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How does Byron Buxton fit into the Twins' future plans?

He'll be out 5-6 months with a shoulder injury.
Byron Buxton

The Twins received some devastating news on Tuesday, when it was announced Byron Buxton would miss the rest of the 2019 season with an injured shoulder that will require surgery.

Not only does it put a damper on this season, but there's no guarantee he'll be ready for Opening Day of 2020 because the expected recovery time is 5-6 months and who knows where he'll be baseball-wise by then.

It's another sour end of the year for Buxton, who has been one of baseball's most injury-prone players. With Buxton only playing in over 100 games once since debuting in 2015, it's time to start seriously wondering how Buxton fits into the long-term future of this team.

1. Ride it out and bail

Byron Buxton is under team control through the 2022 season, so that's three years he's guaranteed to play in a Twins uniform. The former top prospect has shown flashes of what he's capable of and why he could be a generational player.

But if we're just looking at his body of work, he hasn't stayed healthy or been able to stay with the team outside of the 2017 season when he played in 147 games. Here's his career game logs since debuting in 2016

  • 2015: 46 games (made MLB debut in June)
  • 2016: 92 games (made team out of spring training)
  • 2017: 147 games (made team out of spring training)
  • 2018: 28 games (made team out of spring training)
  • 2019: 87 games (made team out of spring training)

Despite attributes of speed, defense and promise at the plate, his inability to stay healthy has been a major liability. 

If he’s under team control, he’ll continue to be relatively cheap and if the Twins' window of contending is open for years beyond this season. Buxton still projects to factor while under team control.

But by 2023, he’ll be 29 years old and even though he’s the fastest player in the game today, it’s highly unlikely he’ll still be the fastest player in the game by then. He'll still be fast, but if he hasn't shaken the injury-prone label by then, it'd be time for the Twins to part ways with him look elsewhere for a center fielder. 

2. Extend him now but low ball him

Although he played well in 2017 (playing in 140 games and earning MVP votes), this season was the first time Buxton was hot from the season's first pitch and didn't hit himself out of the lineup.

Through June 14, Buxton appeared in 65 out of 68 games and was looking like an All-Star-caliber player. Buxton was slashing .266/.324/.527 with 9 home runs, 38 RBI and 33 extra-base hits, and then he suffered a wrist injury. 

If you plug those numbers in at a 162-game pace, that's 23 home runs, 95 RBI and 94 extra-base hits.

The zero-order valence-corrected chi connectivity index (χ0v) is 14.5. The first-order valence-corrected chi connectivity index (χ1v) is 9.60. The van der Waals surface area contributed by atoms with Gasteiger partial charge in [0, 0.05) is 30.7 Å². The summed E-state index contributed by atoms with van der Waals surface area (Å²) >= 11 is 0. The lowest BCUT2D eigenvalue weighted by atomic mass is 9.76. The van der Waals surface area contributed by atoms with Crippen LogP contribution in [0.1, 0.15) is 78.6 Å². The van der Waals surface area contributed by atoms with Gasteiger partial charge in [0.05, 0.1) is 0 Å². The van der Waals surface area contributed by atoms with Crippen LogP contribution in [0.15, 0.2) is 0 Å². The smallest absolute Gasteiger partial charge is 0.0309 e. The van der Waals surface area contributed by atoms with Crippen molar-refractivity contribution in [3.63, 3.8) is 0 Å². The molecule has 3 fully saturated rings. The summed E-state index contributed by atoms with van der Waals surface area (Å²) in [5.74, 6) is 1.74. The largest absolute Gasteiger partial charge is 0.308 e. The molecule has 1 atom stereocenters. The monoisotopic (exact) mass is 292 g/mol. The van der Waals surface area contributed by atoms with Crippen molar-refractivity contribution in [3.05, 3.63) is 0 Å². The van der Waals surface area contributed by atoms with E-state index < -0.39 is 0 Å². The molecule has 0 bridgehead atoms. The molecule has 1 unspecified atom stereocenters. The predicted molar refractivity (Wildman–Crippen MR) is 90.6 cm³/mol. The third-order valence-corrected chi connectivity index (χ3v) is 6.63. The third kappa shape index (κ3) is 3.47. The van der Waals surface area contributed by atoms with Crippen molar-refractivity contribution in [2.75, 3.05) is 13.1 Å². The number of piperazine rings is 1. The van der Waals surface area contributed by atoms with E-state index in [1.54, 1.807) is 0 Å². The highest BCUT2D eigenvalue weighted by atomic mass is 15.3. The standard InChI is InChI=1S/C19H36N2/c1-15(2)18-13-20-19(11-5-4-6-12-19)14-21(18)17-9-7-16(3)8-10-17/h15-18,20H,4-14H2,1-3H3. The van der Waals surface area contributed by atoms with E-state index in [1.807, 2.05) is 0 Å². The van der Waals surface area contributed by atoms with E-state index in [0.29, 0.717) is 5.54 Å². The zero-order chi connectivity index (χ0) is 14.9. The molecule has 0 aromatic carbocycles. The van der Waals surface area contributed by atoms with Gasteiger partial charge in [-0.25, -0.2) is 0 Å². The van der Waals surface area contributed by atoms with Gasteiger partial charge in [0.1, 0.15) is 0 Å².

So you can see that when he's on the field he's a special player. After the wrist injury, he dealt with concussion-like symptoms that shelved him and now his latest setback is a labrum injury in his shoulder that requires surgery.

With such a serious injury, it's highly unlikely the Twins want to engage in longterm contract negations but because of his injury history, maybe the team could lock him up for cheap.

Let's say the Twins offer Buxton a six-year deal but at $36 million. So he'd make $6 million per season through 2026. On one hand, Buxton probably thinks he's worth more but at the same time that's the best deal he's going to get as it stands right now. 

Minnesota brilliantly extended Max Kepler and Jorge Polanco to multi-year contracts before this season at $35 and $25 million, respectively. Obviously they demonstrated they could stay on the field, but they took contracts earlier than anticipated and the front office was wise to do so.

So it might be wise for Buxton to jump on a similar multi-year deal like his teammates did.

3. Just bail

This is honestly the most unlikely scenario of the three but maybe the Twins front office has seen enough from him and they move on from him this winter.

If you go back to the trade deadline last July, the New York Mets reportedly asked for Buxton as the focal point in return for hard-throwing starting pitcher Noah Syndergaard.

At first we laughed them out of the room but with Buxton sidelined once again, I think the majority of Twins fans would do that deal in a heartbeat if given a second chance. Trading Buxton won't land Sydnergaard anymore but he's still a young, intriguing asset that any team would like to have.

Minnesota definitely has a need for starting pitching and will likely be in the market to add arms this winter, so maybe Buxton, even if he's rehabbing a shoulder injury, still has enough promise to be included in a deal?

Clearly, when Buxton is on the diamond he's a difference-maker, but it's becoming more and more difficult  to commit long term to a guy who can't stay on the field for a variety of reasons. 

Here are all the injuries Buxton has suffered since debuting in 2015. 

  • 2015: Wrist injury
  • 2016: Knee contusion, bruised hand
  • 2017: Hamate bone
  • 2018: Migraines, broken toe, wrist injury
  • 2019: Wrist, concussion, shoulder

This isn't just one body part that just can't seem to keep up, this is a barrage of injuries all over his body. 

Until he can withstand the physical grind of a full season, he'll remain a massive question mark in the Twins' future plans. 

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